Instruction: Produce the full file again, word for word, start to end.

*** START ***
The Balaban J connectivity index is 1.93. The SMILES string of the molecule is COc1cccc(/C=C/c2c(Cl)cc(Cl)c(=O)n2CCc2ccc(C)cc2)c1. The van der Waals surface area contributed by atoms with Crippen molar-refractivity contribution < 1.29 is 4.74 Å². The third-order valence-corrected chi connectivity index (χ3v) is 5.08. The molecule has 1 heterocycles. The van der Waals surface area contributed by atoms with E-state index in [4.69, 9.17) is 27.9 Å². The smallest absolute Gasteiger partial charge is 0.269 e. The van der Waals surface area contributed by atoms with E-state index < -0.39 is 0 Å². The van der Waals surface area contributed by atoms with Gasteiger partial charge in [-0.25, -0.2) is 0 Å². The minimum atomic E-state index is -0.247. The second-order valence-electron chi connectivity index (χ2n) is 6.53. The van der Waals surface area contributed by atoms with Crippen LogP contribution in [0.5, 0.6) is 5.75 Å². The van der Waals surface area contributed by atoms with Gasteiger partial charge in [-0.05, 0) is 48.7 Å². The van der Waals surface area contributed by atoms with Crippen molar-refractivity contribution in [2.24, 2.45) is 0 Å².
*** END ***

The Balaban J connectivity index is 1.93. The SMILES string of the molecule is COc1cccc(/C=C/c2c(Cl)cc(Cl)c(=O)n2CCc2ccc(C)cc2)c1. The van der Waals surface area contributed by atoms with Crippen molar-refractivity contribution < 1.29 is 4.74 Å². The third-order valence-corrected chi connectivity index (χ3v) is 5.08. The molecule has 1 heterocycles. The van der Waals surface area contributed by atoms with E-state index in [4.69, 9.17) is 27.9 Å². The smallest absolute Gasteiger partial charge is 0.269 e. The van der Waals surface area contributed by atoms with E-state index < -0.39 is 0 Å². The van der Waals surface area contributed by atoms with Gasteiger partial charge in [-0.25, -0.2) is 0 Å². The minimum atomic E-state index is -0.247. The second-order valence-electron chi connectivity index (χ2n) is 6.53. The van der Waals surface area contributed by atoms with Crippen LogP contribution in [0.5, 0.6) is 5.75 Å². The van der Waals surface area contributed by atoms with Gasteiger partial charge in [-0.05, 0) is 48.7 Å². The van der Waals surface area contributed by atoms with Crippen molar-refractivity contribution in [2.24, 2.45) is 0 Å².